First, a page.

Landing pages are the digital salesmen of our time. Instead of using a fleet of people who go door-to-door to sell a product, you can set up a simple, straightforward web page that provides interested parties with the information they need to encourage a conversion. In a weird way, landing pages have it made so that today’s customers come knocking on a salesmen’s door.
So, what is a landing page exactly and why is this sales tool so powerful? Let’s take a look.
A landing page is an essential component of lead generation campaigns and a major stepping stone in the overall customer journey. It consists of a single page that will appear in response to a search result or the click of a direct link in an advertisement (whether it’s in an email, Facebook post, Google Ad, etc.). A landing page’s sole goal is to get a conversion, which could include a direct sale, adding a product to a shopping cart, newsletter sign up, or some other lead or sales generating goal.
For example, if Nordstrom decides to send an email about a big sale on summer inventory, the link in that email would direct traffic to a landing page featuring all the summer products in one place, along with the coupon code for the sale.
By the time a user gets to a landing page, he or she will already be interested in the product. The goal of the marketer is to ensure the content on the landing page is extremely relevant, compelling, informative, persuasive, and results in a conversion.
How To Craft An Effective Landing Page
Crafting a good landing page is just that, a craft. Despite the numerous studies on the format of high-converting landing pages, there really is no one-size-fits-all approach. The variables are too wide to say with any authority that a specific type of landing page is more effective than another.
However, there are a few best practices to consider when crafting a landing page. Some of these best practices include:
- Know your audience
If the target of your lead generating efforts is college students, then your landing page is going to look and function vastly different than if you target audience is made up of Baby Boomers. This is why getting to know your audience is a critical part of the landing page development process.
- Make sure your messaging is clear and persuasive
Once your prospect has landed on the page, they are one step further in the customer journey—you don’t want to lose them at this critical moment with verbose language or cutesy copy. You need the information on your landing page to be crystal clear—what do you want your prospect to do? Why would it be beneficial to them to convert? How can you get them to take action? Answer these questions and you’ll make it much easier to turn your prospects into customers.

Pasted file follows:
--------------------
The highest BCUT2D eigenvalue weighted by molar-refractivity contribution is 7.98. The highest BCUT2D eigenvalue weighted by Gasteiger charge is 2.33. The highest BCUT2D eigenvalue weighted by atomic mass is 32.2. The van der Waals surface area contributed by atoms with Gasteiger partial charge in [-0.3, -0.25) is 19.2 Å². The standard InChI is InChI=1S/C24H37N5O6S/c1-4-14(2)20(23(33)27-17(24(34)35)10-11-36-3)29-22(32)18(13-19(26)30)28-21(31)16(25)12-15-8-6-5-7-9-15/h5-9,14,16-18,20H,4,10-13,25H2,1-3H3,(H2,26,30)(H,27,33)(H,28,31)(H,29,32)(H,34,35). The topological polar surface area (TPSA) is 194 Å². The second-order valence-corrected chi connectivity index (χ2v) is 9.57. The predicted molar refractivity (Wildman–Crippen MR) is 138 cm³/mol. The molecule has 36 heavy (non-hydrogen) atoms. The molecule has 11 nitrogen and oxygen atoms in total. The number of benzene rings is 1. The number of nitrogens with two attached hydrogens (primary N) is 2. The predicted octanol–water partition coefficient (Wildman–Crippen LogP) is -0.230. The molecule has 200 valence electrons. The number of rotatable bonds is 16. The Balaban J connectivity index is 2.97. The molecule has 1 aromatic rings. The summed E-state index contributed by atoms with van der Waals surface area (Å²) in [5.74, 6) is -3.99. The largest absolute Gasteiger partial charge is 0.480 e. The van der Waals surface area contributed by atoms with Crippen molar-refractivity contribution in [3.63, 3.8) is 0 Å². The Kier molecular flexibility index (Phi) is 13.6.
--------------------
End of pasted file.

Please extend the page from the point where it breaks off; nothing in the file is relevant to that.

- Get a UX or UI pro involved
It’s easy to get caught up in the design of the landing page and end up with a look and feel that is aesthetically pleasing but functionally defunct. Work with a UX or UI expert to find a way to strike a perfect balance between form and function. These professionals will not only be able to look at things from a user’s perspective but they can also tell you what’s possible in terms of coding a design that meets your goals.
- Make informed decisions via the page’s analytics
Once you get your landing page up and running you’ll want to keep a close eye on the analytics. Is the conversion rate too low? Are you seeing shorter than average engagement levels? Are page bounces high? Use this information to make necessary changes and adjustments to your strategy. Once any change is made, see how it impacts the analytics.
- Use A/B split testing to try out new ideas
If you’d like to try shorter copy on your landing page, but unsure of how your audience will respond, then incorporate A/B split testing into the mix. The results of any split test will allow you to see exactly what your audience responds to.
The key to A/B testing is to make sure that you are isolating your tests. For example, if you were to test your landing page as well as your ad creative it would be impossible to tell which variable is increasing the conversion rate.
Again, there is no one-size-fits-all approach to landing page creation. Your landing page can be short and sweet, entirely text based, or filled with splashy images—as long as it is resulting in conversions, then it’s doing its job. If you’re having trouble determining what copy and design to use on your landing page, just go back to your audience. Once you know them better than they may even know themselves, then your landing page will start to organically take shape.